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Construction coming together at Shaver’s Creek

by on October 05, 2017 12:06 PM

PETERSBURG — Oh, to be in elementary school again.

Those young enough to have gone to Shaver’s Creek Environmental Learning Center while still in grade school may want to make a plan to return once construction wraps up.
If you’ve never been to Shaver’s Creek, you can’t go this year. The entire facility is closed until the construction phase wraps up. Right now, the area around the main building is a full-blown work zone with heavy equipment moving dirt and materials and construction workers in hard hats and vests from J.C. Orr & Son of Altoona.
Construction got off to a bit of later start than administrators wanted, said Josh Potter, educational operations manager. Some permitting issues kept the project on hold for a few months, but he said they’re looking forward now to the amenities and improved space the project will bring.
The main building will see a huge add-on section for the welcoming center, bookstore, staff offices and facilities, accessible restrooms for the public and a new ADA entrance.
The original building was constructed in 1938 as a three-season lodge used mostly by Penn State forestry students. By the early 1970s, the building fell into disuse until it became a functioning education field lab in 1976. It now provides an array of environmental learning programs and a recreation site for families, schools, corporate groups and Penn State students.  
There are two new structures separate from the main building renovations and add-on. Visitors will be able to enjoy a new classroom with wraparound deck that is elevated into the woods off of a slope, putting people right into the trees. This will connect with an already-existing pavilion built eight years ago with a grant from the Department of Conservation and Natural Resources.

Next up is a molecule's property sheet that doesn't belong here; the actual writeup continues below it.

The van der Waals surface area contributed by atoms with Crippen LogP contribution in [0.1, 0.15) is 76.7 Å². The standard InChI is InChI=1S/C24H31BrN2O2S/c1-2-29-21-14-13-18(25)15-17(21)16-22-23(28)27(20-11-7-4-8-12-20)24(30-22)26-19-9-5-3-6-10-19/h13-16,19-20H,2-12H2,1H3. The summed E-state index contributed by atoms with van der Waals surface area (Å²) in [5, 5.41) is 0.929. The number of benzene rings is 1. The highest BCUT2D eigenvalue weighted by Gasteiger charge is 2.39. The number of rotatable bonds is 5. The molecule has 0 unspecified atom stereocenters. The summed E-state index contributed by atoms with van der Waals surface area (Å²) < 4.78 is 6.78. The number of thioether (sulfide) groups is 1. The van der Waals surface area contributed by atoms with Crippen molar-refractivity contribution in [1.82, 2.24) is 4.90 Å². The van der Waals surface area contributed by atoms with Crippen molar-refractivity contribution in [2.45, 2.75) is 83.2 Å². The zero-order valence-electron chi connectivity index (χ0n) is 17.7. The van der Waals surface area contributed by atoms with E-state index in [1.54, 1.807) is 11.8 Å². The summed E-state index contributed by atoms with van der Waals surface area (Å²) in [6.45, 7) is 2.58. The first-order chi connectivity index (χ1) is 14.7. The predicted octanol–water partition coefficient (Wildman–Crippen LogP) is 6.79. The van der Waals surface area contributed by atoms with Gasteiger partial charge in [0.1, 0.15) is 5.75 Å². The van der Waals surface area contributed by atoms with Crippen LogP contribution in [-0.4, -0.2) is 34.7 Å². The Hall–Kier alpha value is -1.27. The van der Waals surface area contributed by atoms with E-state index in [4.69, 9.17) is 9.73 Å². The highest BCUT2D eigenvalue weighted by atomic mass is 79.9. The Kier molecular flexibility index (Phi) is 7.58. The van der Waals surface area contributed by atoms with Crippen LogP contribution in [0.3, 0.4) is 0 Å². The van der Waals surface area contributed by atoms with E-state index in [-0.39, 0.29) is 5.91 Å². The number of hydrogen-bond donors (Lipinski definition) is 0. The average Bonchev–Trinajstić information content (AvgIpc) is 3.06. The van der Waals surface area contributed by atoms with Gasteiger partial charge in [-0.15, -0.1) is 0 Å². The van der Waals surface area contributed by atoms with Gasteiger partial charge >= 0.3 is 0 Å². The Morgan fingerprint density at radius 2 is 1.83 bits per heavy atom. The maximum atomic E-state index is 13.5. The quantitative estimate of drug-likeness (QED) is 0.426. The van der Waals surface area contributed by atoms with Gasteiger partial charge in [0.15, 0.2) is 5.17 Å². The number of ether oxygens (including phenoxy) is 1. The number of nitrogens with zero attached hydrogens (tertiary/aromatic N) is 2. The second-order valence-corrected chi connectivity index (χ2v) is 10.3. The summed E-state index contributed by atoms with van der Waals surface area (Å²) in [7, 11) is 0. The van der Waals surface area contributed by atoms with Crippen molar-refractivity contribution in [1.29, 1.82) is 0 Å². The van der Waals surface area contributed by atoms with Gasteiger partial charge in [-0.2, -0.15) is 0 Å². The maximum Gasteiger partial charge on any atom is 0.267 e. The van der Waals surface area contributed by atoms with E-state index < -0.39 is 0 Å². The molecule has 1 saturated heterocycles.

Potter said this will give Shaver’s Creek much-needed indoor classroom space that was lacking before. The new structure will hold about 100 people, with options for partitions between them.
The new maintenance building has already been erected and will provide a space for equipment like tractors and lawn mowers.
Potter said most construction is slated to end in January and cleanup to continue through the spring of 2018.
Much of the new construction will be sheathed in hemlock harvested and milled right at the site. Architects also blended other native materials into the site such as black locust and ash decking and indoor trim. Potter said they lost the ash trees anyway due to the emerald ash borer.
The walls and roofs will also have unbroken insulation for better heating and cooling and will be paid for through a grant from the West Penn Power Sustainable Energy Fund. The $35,000 grant, which will reimburse Shaver’s Creek once construction is done, will give the facility 11 points toward a desired LEED rating, or Leader in Energy and Environmental Design. The grant will also help pay for new variant refrigerant flow HVAC systems that will be more efficient.


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